Democracy in Europe, already heavily undermined by the European Union, is set to be further eroded if the U.S.-EU Transatlantic Trade and Investment Partnership (TTIP) goes ahead. Leaked documents show that the Commission has given approval for big business and the American authorities to have their say on new European legislation before the European Parliament and member states have had a chance to scrutinise it.
Negotiations on the deal have aroused a great deal of speculation as discussions between EU and U.S. dealmakers are taking place behind closed doors, while national and European Parliamentarians are allowed only strictly limited access to documents on the deal.
But suspicions that the deal was being engineered to benefit big business and the unelected Commission against the interests of the European people have been confirmed by a leaked document obtained by The Independent and the Corporate Europe Observatory (CEO) campaign group, The Independent has reported.
Nick Dearden, director of the Global Justice Now campaign group, said: “The leak absolutely confirms our fears about TTIP. It’s all about giving big business more power over a very wide range of laws and regulations. In fact, business lobbies are on record as saying they want to co-write laws with governments – this gets them a step closer. This isn’t an ‘add on’ or a small part of TTIP – it’s absolutely central.”
The document, which concerns the “regulatory cooperation” chapter of the talks, shows that the deal hands the Commission the authority to decide in which areas there should be harmonisation with the U.S., cutting EU member states and the European Parliament out of the picture.
While the document dresses the argreement up as “cutting red tape for EU firms without cutting corners,” analysis by CEO shows that it instead creates a labyrinthine network of procedures which could tie up any EU proposals that go against U.S. interests.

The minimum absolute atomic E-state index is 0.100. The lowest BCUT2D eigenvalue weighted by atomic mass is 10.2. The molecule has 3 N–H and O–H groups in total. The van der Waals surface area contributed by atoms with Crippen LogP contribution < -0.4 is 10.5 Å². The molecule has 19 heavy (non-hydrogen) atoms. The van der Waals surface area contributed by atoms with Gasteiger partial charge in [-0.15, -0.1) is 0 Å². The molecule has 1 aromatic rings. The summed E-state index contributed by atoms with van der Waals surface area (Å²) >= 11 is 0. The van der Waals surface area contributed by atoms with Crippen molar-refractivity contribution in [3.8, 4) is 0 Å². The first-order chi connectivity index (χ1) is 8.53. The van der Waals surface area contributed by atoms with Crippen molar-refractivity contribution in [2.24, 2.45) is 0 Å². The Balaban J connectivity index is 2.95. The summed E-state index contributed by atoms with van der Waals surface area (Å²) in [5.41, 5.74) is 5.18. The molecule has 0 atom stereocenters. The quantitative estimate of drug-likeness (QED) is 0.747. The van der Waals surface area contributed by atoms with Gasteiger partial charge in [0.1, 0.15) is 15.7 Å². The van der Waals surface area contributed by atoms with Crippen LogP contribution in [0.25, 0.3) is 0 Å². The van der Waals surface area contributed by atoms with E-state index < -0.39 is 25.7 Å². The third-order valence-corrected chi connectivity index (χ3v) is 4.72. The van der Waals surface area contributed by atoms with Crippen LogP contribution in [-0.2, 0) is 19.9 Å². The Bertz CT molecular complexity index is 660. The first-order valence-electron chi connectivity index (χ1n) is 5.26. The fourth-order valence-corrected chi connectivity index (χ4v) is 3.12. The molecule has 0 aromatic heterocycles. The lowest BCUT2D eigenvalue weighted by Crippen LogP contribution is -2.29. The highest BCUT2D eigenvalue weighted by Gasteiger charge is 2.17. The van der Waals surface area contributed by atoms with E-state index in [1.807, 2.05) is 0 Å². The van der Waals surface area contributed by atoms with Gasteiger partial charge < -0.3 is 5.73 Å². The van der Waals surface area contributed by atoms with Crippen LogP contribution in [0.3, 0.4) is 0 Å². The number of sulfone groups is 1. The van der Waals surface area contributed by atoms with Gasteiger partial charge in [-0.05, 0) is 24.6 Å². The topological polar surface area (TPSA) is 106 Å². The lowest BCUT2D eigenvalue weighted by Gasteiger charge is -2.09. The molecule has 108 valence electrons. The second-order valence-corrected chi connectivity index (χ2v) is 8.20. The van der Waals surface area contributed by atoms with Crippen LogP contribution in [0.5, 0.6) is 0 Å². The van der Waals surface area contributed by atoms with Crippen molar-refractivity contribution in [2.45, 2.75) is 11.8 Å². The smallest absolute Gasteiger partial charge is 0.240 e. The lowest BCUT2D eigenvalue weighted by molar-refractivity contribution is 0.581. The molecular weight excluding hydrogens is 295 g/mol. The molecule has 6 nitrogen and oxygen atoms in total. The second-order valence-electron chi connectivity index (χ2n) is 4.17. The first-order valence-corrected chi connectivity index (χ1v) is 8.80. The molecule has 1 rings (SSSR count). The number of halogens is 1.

Kenneth Haar, researcher for CEO, said: “EU and U.S. determination to put big business at the heart of decision-making is a direct threat to democratic principles. This document shows how TTIP’s regulatory cooperation will facilitate big business influence – and U.S. influence – on lawmaking before a proposal is even presented to parliaments.”
The Commission has assured the European people that the TTIP deal is intended as a free trade deal to harmonise rules across a range of industries and policy areas including food, financial services, consumer product safety and environmental regulation. But its critics say that the agreement is anything but a free trade deal.
“There is a joke amongst economists that a real free trade agreement can be illustrated by holding up a blank piece of paper,” UK Independence Party leader Nigel Farage said, adding: “if trade is genuinely free, there are no regulations to follow.”
He said that the EU has had multiple opportunities to pursue genuine free trade, but has instead opted for harmonisation – “the imposition of uniformity – a uniformity which extends not merely to the product or service itself but to everything associated with its manufacture or provision. … And, of course, this cannot be done without a vast army of officials.”
Not only is harmonisation incredibly bureaucratic, campaigners point out that it erodes democracy and the sovereignty of all the nations signed up to the deal, by handing regulatory powers to a cartel of unelected officials and big business lobbyists.
Mr Dearden described as “scary” the idea that America could scrutinise and amend European legislation before Parliaments are even given access.
Referring to the upcoming referendum on Britain’s membership of the EU, he said: “We’re talking about sovereignty at the moment in this country – it’s difficult to imagine a more serious threat to our sovereignty than this trade deal.”
A spokesman for the European Commission said: “These accusations are unfounded and are not reflected in the EU proposal for simplifying rules for EU exporters. The text on regulatory cooperation will be published soon for everyone to see that this so-called analysis is completely false, presents a biased view of the European Commission’s work and ignores the reality of EU texts. Regulators – not trade negotiators – will continue to lead regulatory cooperation initiatives – both in the EU and the U.S.”